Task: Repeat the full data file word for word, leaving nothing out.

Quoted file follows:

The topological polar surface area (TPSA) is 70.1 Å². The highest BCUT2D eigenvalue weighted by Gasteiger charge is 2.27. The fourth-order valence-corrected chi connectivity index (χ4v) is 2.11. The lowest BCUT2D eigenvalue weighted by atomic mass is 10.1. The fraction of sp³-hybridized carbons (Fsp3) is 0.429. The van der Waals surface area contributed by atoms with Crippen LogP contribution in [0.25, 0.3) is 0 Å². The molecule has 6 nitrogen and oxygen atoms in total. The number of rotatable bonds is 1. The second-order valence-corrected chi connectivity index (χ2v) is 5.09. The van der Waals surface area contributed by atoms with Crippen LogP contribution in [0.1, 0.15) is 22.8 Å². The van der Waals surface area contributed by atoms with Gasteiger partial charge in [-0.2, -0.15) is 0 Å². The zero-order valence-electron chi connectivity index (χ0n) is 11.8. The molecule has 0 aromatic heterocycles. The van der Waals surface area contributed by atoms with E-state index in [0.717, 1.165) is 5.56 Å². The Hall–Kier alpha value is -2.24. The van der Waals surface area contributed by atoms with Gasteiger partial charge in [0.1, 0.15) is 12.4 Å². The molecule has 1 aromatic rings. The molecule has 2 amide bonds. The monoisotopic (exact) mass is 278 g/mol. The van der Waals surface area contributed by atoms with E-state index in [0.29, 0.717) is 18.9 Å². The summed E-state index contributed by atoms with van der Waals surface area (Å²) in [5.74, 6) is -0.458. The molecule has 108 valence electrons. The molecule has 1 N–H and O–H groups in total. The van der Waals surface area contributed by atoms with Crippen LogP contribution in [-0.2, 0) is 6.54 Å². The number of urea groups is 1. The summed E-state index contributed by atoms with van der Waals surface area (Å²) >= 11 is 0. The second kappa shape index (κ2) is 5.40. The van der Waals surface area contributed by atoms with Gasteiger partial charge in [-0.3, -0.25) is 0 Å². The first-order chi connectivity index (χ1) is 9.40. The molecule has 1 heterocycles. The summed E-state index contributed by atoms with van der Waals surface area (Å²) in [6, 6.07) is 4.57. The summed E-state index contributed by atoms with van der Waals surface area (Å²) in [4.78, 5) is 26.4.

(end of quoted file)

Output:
The topological polar surface area (TPSA) is 70.1 Å². The highest BCUT2D eigenvalue weighted by Gasteiger charge is 2.27. The fourth-order valence-corrected chi connectivity index (χ4v) is 2.11. The lowest BCUT2D eigenvalue weighted by atomic mass is 10.1. The fraction of sp³-hybridized carbons (Fsp3) is 0.429. The van der Waals surface area contributed by atoms with Crippen LogP contribution in [0.25, 0.3) is 0 Å². The molecule has 6 nitrogen and oxygen atoms in total. The number of rotatable bonds is 1. The second-order valence-corrected chi connectivity index (χ2v) is 5.09. The van der Waals surface area contributed by atoms with Crippen LogP contribution in [0.1, 0.15) is 22.8 Å². The van der Waals surface area contributed by atoms with Gasteiger partial charge in [-0.2, -0.15) is 0 Å². The zero-order valence-electron chi connectivity index (χ0n) is 11.8. The molecule has 0 aromatic heterocycles. The van der Waals surface area contributed by atoms with E-state index in [0.717, 1.165) is 5.56 Å². The Hall–Kier alpha value is -2.24. The van der Waals surface area contributed by atoms with Gasteiger partial charge in [0.1, 0.15) is 12.4 Å². The molecule has 1 aromatic rings. The molecule has 2 amide bonds. The monoisotopic (exact) mass is 278 g/mol. The van der Waals surface area contributed by atoms with E-state index in [0.29, 0.717) is 18.9 Å². The summed E-state index contributed by atoms with van der Waals surface area (Å²) in [5.74, 6) is -0.458. The molecule has 108 valence electrons. The molecule has 1 N–H and O–H groups in total. The van der Waals surface area contributed by atoms with Crippen LogP contribution in [-0.2, 0) is 6.54 Å². The number of urea groups is 1. The summed E-state index contributed by atoms with van der Waals surface area (Å²) >= 11 is 0. The second kappa shape index (κ2) is 5.40. The van der Waals surface area contributed by atoms with Gasteiger partial charge in [-0.3, -0.25) is 0 Å². The first-order chi connectivity index (χ1) is 9.40. The molecule has 1 heterocycles. The summed E-state index contributed by atoms with van der Waals surface area (Å²) in [6, 6.07) is 4.57. The summed E-state index contributed by atoms with van der Waals surface area (Å²) in [4.78, 5) is 26.4.